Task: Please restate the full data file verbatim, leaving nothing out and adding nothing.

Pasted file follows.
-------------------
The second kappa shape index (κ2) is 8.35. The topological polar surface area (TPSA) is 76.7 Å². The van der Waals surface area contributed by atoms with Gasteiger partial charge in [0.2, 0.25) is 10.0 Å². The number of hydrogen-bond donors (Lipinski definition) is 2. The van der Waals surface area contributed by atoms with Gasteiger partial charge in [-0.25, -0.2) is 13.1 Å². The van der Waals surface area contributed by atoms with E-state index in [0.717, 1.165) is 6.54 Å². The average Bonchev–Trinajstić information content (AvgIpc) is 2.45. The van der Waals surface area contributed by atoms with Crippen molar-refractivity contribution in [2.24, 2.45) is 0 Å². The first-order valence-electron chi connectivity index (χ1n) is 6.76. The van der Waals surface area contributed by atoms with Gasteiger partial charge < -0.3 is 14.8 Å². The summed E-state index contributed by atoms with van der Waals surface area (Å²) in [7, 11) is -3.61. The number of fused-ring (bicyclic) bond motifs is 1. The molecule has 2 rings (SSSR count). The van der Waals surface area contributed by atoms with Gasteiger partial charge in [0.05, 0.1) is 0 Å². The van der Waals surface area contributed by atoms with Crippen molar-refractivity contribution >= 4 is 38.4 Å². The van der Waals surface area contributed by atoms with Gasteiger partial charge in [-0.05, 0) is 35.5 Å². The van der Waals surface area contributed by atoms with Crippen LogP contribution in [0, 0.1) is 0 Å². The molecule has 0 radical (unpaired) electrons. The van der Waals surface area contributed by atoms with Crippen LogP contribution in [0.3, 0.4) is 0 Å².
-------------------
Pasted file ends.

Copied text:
The second kappa shape index (κ2) is 8.35. The topological polar surface area (TPSA) is 76.7 Å². The van der Waals surface area contributed by atoms with Gasteiger partial charge in [0.2, 0.25) is 10.0 Å². The number of hydrogen-bond donors (Lipinski definition) is 2. The van der Waals surface area contributed by atoms with Gasteiger partial charge in [-0.25, -0.2) is 13.1 Å². The van der Waals surface area contributed by atoms with E-state index in [0.717, 1.165) is 6.54 Å². The average Bonchev–Trinajstić information content (AvgIpc) is 2.45. The van der Waals surface area contributed by atoms with Crippen molar-refractivity contribution in [2.24, 2.45) is 0 Å². The first-order valence-electron chi connectivity index (χ1n) is 6.76. The van der Waals surface area contributed by atoms with Gasteiger partial charge < -0.3 is 14.8 Å². The summed E-state index contributed by atoms with van der Waals surface area (Å²) in [7, 11) is -3.61. The number of fused-ring (bicyclic) bond motifs is 1. The molecule has 2 rings (SSSR count). The van der Waals surface area contributed by atoms with Gasteiger partial charge in [0.05, 0.1) is 0 Å². The van der Waals surface area contributed by atoms with Crippen molar-refractivity contribution >= 4 is 38.4 Å². The van der Waals surface area contributed by atoms with Gasteiger partial charge in [-0.05, 0) is 35.5 Å². The van der Waals surface area contributed by atoms with Crippen LogP contribution in [0, 0.1) is 0 Å². The molecule has 0 radical (unpaired) electrons. The van der Waals surface area contributed by atoms with Crippen LogP contribution in [0.3, 0.4) is 0 Å².